Transcatheter Atrial Septal Defect Device Closure
Also known as: ASD closure by cardiac catheterization.
What is transcatheter atrial septal defect device closure?
An atrial septal defect (ASD) is an opening in the heart between the right and left atrium (upper chambers of the heart) that should not be there. It results in abnormal blood flow from the left to the right side of the heart, making the right side of the heart become enlarged, and work harder than it should. It also increases the blood flow into the lungs to an abnormal level, overall causing significant long-term complications if left open.
Transcatheter atrial septal defect closure is a non-surgical procedure that can close the defect without the need for open heart surgery, and avoids a scar in the chest.
What happens during the procedure?
Transcatheter atrial septal defect device closure is a minimally invasive solution for ASD that is as effective as open heart surgery. A catheter (a long, thin flexible tube) is inserted into a blood vessel at the groin and guided to the heart. A closure device is inserted through this tube and placed at the site of the ASD, closing the whole and eliminating the abnormal blood flow within the heart.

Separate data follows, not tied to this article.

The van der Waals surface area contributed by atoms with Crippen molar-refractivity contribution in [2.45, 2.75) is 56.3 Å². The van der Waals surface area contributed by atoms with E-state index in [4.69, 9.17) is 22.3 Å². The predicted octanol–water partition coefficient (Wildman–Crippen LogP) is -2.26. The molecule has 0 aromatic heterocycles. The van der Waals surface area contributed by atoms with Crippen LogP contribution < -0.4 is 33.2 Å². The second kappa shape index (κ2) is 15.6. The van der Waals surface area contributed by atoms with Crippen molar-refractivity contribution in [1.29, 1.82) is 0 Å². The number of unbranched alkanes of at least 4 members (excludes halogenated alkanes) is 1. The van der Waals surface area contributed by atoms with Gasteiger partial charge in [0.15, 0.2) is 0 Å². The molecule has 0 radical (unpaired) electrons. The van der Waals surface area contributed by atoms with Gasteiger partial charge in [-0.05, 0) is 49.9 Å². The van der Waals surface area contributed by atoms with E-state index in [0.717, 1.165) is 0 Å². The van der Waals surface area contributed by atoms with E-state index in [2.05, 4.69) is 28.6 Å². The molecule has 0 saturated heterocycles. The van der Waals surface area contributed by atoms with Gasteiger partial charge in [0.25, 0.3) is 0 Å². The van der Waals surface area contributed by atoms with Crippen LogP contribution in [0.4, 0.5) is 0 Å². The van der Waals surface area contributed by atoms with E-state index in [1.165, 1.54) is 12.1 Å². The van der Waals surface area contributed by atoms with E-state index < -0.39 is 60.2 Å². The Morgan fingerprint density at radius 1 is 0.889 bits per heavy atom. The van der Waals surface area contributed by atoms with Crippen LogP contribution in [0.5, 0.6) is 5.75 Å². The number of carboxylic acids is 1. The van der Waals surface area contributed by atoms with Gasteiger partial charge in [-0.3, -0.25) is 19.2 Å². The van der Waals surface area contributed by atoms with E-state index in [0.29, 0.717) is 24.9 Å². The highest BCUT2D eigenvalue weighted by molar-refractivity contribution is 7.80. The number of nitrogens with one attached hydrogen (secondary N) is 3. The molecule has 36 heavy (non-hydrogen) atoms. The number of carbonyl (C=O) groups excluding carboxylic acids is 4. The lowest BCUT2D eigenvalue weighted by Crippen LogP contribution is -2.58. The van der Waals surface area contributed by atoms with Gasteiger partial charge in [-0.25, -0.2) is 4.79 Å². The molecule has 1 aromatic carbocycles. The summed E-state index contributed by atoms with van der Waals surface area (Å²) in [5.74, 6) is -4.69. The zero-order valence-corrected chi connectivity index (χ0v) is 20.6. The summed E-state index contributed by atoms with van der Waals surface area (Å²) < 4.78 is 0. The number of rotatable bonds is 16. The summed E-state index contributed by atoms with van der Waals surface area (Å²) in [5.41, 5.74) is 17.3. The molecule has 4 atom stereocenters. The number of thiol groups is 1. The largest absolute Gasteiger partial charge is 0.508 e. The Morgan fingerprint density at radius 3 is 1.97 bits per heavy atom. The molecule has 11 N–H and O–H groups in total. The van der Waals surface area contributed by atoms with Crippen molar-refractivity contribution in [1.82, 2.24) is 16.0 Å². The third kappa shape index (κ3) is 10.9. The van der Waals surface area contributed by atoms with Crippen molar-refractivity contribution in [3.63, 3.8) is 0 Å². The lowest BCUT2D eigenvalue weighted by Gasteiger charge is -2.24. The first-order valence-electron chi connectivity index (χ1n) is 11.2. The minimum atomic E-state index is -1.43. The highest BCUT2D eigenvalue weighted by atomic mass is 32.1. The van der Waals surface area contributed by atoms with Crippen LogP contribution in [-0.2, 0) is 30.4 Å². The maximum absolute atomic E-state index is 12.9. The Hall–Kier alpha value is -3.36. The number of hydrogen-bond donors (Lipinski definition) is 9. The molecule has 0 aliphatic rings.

Is any special preparation needed?
The child (or adult) will need to stop taking food or drink, as well as certain medications, starting the night before the procedure. If you/your child are taking blood-thinners you may be asked to stop taking them a few days before the procedure.
What are the risks?
Closure of an atrial septal defect by cardiac catheterization is a very safe procedure, and complications are very uncommon. Possible complications of transcatheter ASD closure include abnormal heart rhythm, dislodgement of the device, and soreness/bruising at the groin site where the vessels were entered in order to do the procedure.
Transcatheter atrial septal defect device closure at Nicklaus Children’s Hospital
Transcatheter atrial septal defect closure is performed by Nicklaus Children’s Hospital’s team of top-notch medical professionals using the most cutting edge techniques.
This page was last updated on: April 30, 2021 04:45 PM
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Atrial Septal Defect
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